Sunflowers have some advantages over soybeans for double-cropping after wheat. They are somewhat faster maturing than soybeans and also more tolerant of frost in the fall, so can be double-crop planted as much as 10-14 days later than soybeans. Their frost tolerance versus soybeans is not large, a difference of being killed at about 28 degrees F for sunflowers, versus beans being killed at 30–31 degrees F. Sunflowers’ extra tolerance to light frosts may mean an extra week or two of growth in the fall compared to soybeans. Also, sunflowers are more tolerant of dry weather than soybeans once they are established, which helps given that double-crops typically experience hot, dry weather in late summer. The advantage for double-crop soybeans over sunflowers is that soybeans tend to emerge a bit better when drilled as a double-crop than sunflowers, and of course soybeans are much easier to sell to a local grain elevator.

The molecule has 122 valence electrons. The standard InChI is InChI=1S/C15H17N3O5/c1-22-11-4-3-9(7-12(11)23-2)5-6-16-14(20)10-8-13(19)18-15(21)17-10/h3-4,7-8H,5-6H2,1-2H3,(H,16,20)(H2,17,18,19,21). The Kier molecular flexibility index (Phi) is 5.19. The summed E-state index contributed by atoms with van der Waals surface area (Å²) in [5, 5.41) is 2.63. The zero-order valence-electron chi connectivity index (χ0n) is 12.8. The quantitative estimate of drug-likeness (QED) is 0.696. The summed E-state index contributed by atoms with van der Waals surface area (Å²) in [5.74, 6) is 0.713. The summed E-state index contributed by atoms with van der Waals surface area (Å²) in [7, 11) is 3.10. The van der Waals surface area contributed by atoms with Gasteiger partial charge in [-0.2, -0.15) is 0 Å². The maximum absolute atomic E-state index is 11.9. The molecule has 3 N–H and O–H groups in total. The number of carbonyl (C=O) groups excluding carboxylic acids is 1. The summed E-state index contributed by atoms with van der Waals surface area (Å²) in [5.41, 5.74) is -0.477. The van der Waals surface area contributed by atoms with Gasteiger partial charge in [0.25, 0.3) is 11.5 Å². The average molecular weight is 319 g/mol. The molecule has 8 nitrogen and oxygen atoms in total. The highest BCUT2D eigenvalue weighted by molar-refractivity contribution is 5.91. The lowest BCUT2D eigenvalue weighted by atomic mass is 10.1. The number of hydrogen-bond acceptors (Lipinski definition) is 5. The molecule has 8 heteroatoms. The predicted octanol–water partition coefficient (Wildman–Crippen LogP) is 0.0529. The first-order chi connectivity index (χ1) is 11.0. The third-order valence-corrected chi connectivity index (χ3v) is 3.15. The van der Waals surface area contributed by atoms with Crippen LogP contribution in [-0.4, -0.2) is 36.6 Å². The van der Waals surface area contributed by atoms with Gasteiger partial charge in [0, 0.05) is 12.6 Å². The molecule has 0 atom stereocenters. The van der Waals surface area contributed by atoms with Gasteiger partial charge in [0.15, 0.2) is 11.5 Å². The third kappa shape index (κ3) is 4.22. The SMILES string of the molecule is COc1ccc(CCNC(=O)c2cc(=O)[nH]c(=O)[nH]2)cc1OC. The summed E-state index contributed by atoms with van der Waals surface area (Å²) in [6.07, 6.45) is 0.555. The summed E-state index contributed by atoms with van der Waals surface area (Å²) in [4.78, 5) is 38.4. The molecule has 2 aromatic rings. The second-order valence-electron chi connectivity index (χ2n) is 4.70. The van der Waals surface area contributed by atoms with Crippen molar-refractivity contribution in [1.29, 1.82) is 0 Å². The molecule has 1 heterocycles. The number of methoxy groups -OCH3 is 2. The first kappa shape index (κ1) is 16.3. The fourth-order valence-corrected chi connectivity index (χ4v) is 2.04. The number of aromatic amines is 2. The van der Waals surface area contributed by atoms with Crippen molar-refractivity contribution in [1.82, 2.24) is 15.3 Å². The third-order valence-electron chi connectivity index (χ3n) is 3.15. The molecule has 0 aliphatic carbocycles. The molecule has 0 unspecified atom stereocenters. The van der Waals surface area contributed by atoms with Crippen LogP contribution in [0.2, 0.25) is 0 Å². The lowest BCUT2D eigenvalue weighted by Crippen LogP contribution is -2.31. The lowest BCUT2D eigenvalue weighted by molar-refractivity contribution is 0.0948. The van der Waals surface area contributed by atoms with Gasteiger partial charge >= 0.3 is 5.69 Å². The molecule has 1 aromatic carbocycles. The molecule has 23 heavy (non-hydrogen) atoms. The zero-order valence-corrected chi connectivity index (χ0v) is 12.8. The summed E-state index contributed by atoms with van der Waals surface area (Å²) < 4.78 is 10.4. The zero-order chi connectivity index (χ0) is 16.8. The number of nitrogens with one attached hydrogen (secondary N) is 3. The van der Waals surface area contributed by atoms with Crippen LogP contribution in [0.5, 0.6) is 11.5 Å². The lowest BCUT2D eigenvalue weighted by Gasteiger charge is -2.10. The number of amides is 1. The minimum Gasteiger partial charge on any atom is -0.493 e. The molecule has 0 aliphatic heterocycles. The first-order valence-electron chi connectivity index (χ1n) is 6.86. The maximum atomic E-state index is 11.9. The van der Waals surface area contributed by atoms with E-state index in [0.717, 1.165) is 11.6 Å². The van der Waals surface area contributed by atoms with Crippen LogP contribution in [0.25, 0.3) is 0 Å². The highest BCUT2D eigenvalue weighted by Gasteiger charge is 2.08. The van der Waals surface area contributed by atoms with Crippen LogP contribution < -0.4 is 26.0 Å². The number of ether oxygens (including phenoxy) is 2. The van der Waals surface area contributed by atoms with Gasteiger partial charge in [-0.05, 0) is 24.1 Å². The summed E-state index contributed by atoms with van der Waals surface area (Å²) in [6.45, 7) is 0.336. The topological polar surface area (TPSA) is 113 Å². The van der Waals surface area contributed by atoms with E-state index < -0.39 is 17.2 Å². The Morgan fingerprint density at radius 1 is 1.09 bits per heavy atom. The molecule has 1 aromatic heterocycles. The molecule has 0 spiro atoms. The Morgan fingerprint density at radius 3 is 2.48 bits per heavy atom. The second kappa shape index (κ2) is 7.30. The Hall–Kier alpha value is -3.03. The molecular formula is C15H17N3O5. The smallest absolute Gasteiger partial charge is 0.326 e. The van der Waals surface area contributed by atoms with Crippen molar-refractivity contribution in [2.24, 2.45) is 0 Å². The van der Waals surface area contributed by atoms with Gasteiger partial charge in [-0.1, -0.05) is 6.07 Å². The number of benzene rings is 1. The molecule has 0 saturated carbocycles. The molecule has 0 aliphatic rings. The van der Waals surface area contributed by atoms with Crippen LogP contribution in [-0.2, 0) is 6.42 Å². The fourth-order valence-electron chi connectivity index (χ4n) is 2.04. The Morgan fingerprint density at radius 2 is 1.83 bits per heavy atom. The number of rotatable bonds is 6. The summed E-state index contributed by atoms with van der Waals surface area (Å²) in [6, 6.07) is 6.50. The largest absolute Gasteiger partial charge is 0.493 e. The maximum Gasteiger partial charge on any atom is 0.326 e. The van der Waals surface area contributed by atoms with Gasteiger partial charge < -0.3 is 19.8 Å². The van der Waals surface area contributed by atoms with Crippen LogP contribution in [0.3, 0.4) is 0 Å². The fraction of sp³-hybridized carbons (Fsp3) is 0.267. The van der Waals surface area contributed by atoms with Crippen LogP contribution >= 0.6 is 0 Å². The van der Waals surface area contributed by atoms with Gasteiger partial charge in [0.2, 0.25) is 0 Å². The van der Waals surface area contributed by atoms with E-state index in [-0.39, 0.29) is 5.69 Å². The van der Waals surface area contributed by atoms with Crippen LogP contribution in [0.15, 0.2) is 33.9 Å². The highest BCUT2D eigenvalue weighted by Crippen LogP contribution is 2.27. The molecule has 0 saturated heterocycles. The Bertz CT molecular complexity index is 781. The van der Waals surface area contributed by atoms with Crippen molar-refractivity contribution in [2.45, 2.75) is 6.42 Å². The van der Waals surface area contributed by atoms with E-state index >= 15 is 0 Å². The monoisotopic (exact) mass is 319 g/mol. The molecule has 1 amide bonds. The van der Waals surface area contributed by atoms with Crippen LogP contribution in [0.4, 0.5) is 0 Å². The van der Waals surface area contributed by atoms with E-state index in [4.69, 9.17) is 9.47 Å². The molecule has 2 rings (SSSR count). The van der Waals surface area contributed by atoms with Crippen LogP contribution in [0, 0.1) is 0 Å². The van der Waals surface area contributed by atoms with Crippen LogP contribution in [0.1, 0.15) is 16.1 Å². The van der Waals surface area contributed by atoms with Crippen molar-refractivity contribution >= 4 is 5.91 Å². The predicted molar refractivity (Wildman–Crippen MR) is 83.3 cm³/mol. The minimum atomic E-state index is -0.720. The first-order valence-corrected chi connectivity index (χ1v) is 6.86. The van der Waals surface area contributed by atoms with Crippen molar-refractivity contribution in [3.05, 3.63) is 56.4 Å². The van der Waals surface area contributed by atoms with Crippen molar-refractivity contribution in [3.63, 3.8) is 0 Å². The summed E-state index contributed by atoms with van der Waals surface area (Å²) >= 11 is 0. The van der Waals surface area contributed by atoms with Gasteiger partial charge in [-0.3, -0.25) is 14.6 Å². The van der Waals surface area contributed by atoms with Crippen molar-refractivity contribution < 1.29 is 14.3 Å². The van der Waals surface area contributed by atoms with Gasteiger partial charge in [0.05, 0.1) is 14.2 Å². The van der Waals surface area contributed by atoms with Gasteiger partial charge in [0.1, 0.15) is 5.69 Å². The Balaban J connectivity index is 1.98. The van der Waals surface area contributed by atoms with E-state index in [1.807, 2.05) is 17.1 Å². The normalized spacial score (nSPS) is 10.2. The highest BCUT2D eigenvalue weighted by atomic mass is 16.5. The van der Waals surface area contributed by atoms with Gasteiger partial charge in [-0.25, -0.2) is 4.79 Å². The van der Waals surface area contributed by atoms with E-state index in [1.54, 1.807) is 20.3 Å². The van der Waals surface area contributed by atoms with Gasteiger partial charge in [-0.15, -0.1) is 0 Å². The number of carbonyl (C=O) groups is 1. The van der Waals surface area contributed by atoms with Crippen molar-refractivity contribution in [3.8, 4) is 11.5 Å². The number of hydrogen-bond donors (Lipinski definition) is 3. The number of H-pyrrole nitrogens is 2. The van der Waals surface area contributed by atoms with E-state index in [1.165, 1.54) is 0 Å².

There are dozens of varieties of sunflowers available for commercial, large-scale planting. All of them are hybrids, meaning that new seeds of that hybrid must be purchased each year (you can’t save the seed for replanting). The majority of commercial hybrids are oilseed types, although there are also a fair number of confectionary varieties available. Commercial hybrids are sold under several trade names or company names including Croplan, Mycogen, Nuseed, Pioneer, Proseed, SunOpta, Syngenta, Thunder, and Triumph. Within the oilseed types, the majority have been bred to have mid-levels of oleic acid (called NuSun varieties), while a few are even higher in the oleic fraction and are simply referred to as high-oleic types (generally for industrial or particular food market uses). Commercial varieties differ in the time it takes to mature and in their disease resistance, height and other characteristics. Some semi-dwarf “short stature” types are available that are about 3 to 4 feet tall instead of the more common 5 to 6 feet variety height. Through conventional breeding, there are also herbicide-resistant lines of sunflowers such as Clearfield and ExpressSun varieties that can be used with particular weed killers (more on this in the weed control section below). It’s worth noting that to date, there are no GMO varieties of sunflowers; industry leaders have decided to avoid going that route with sunflower variety development, and have relied strictly on traditional plant breeding methods.